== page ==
Oil Prices Lower on Oversupply Concerns

Deep ocean oil rig FBN

Oil prices were lower Wednesday but briefly spiked to gains with opinions divided about the influence of bloated stockpiles.

Prices rose after new U.S. government data showed stockpiles are draining. Crude stockpiles fell by 933,000 barrels in the week ended Friday and gasoline stockpiles fell by 2.6 million barrels, far beyond estimates of a 200,000-barrel draw, according to the U.S. Energy Information Administration.

But prices retreated into negative territory with many convinced the drawdowns aren't enough to dent a glut of crude that has weighed on oil markets for two years. Many traders note stockpiles grew by 525,000 barrels at the key crude delivery hub of Cushing, Okla., and anticipate that inventories will be growing again in the weeks to come, said Donald Morton, senior vice president at Herbert J. Sims & Co., who runs an energy-trading desk.

"This just continues more of the same saga," Mr. Morton said. "You have a bear cycle setting in, and this data that came in today is not enough to change that thinking."

U.S. crude for July delivery recently fell 7 cents, or 0.1%, to $48.42 a barrel on the New York Mercantile Exchange. Brent, the global benchmark, fell 31 cents, or 0.6%, to $49.52 a barrel on ICE Futures Europe.

The market has been taking sharp losses since Friday when oil-field services company Baker Hughes Inc. said the number of rigs drilling for oil in the U.S. rose for a second-straight week. On Monday and Tuesday, data provider Genscape and the industry group American Petroleum Institute also suggested stockpiles are growing.

API estimated a 1.2-million-barrel increase in the week ended Friday, which set the market up to rebound after EIA showed a decline instead. But traders and analysts are looking at a broad set of factors that could make that rebound temporary.

On Wednesday analysts at Goldman Sachs Group Inc. called the recent recovery in oil "fragile." Prices had been up as much as 95% in four months as of last week, boosted in large part by fires in Canada and strife in Africa that has shut down oil production and pipelines. But that may not be enough to ultimately drain stockpiles that grew to historic heights in recent years.

"Outside of these disruptions, the rationalization of the oil market's surplus remains nascent at best," the Goldman analysts said in a note.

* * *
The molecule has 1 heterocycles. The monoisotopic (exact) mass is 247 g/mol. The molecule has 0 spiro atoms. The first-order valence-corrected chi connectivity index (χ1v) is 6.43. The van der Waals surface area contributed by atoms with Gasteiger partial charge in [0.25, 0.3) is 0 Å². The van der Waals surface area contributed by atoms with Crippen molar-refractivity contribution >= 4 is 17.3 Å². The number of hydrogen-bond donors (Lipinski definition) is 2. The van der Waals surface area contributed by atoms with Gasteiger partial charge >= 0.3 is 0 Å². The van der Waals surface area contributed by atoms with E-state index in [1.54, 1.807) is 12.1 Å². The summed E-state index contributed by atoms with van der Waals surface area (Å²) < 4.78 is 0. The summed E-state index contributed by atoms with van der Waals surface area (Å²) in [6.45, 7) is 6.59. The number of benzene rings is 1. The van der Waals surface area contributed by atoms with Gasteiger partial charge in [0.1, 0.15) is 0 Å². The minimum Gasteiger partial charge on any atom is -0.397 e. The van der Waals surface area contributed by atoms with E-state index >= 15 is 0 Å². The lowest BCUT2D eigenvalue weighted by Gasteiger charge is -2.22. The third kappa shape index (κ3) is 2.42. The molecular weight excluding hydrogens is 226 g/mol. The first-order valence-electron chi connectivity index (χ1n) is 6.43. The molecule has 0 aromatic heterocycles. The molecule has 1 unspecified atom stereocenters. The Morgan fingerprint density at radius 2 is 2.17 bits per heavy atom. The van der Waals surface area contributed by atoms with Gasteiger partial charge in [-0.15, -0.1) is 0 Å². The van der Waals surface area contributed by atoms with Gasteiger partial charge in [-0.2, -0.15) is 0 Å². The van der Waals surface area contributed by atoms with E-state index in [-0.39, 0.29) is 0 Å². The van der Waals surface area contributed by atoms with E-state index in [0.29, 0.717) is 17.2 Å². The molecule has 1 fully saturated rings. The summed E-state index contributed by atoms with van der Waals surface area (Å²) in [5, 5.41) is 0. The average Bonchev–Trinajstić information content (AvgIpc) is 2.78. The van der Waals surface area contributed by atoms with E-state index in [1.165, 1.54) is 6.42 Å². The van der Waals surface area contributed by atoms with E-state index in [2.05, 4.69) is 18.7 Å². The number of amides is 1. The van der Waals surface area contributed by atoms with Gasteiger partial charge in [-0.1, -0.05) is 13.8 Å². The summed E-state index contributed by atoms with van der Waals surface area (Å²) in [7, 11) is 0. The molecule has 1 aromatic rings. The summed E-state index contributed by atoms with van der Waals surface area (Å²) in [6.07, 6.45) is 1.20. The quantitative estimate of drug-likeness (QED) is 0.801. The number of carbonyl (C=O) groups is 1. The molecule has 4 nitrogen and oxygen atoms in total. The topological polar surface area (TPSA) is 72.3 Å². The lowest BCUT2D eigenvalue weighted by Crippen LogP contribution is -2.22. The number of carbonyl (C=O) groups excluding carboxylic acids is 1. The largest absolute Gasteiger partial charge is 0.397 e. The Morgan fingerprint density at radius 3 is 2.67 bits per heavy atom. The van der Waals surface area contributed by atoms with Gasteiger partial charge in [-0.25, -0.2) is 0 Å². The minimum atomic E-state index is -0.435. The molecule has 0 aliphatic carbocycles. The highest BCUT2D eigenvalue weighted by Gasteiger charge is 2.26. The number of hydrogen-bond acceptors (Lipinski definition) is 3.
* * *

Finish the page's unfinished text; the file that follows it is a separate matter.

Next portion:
Canadian production is already restarting and other major exporters keep producing more than expected, they added. And the recent rise in prices -- from below $30 a barrel all the way back up above $50 -- makes it likely that production cuts will fall short of expectations, especially in the U.S., they added.

There would have to be further disruptions, maybe in Nigeria or Venezuela, to move U.S. prices sustainably above $49 a barrel in the next three months, the bank said. The market's current path is likely to bring a surplus back by early 2017.

That has been a widespread concern as many shale-drilling oil companies in the U.S. have lowered costs and showed a willingness to drill more wells at current prices. Apache Corp., for example, based its budget this year on U.S. oil prices of $35 a barrel, so it is "not unreasonable" to think the company could add five rigs in the Permian basin with oil now near $50, analysts at Piper Jaffray Cos.' Simmons & Co. International said in a note Wednesday.

Geopolitical factors around the world are also blunting the effect of the EIA report, a broker and analysts said. Market volatility has spiked, central banks are meeting this week, the dollar has been on the rise for the better part of a week and the U.K. has a coming referendum on leaving the European Union. That has investors wary and heading to the sidelines. Many have been bullish on oil and closing out means selling, lowering prices, said Scott Shelton, broker at ICAP PLC.

"When you see moves like that, people start taking down risk," he added.

Gasoline futures recently traded down by 1% to $1.506 a gallon. Diesel futures are down 0.7% to $1.4914 a gallon.

By Timothy Puko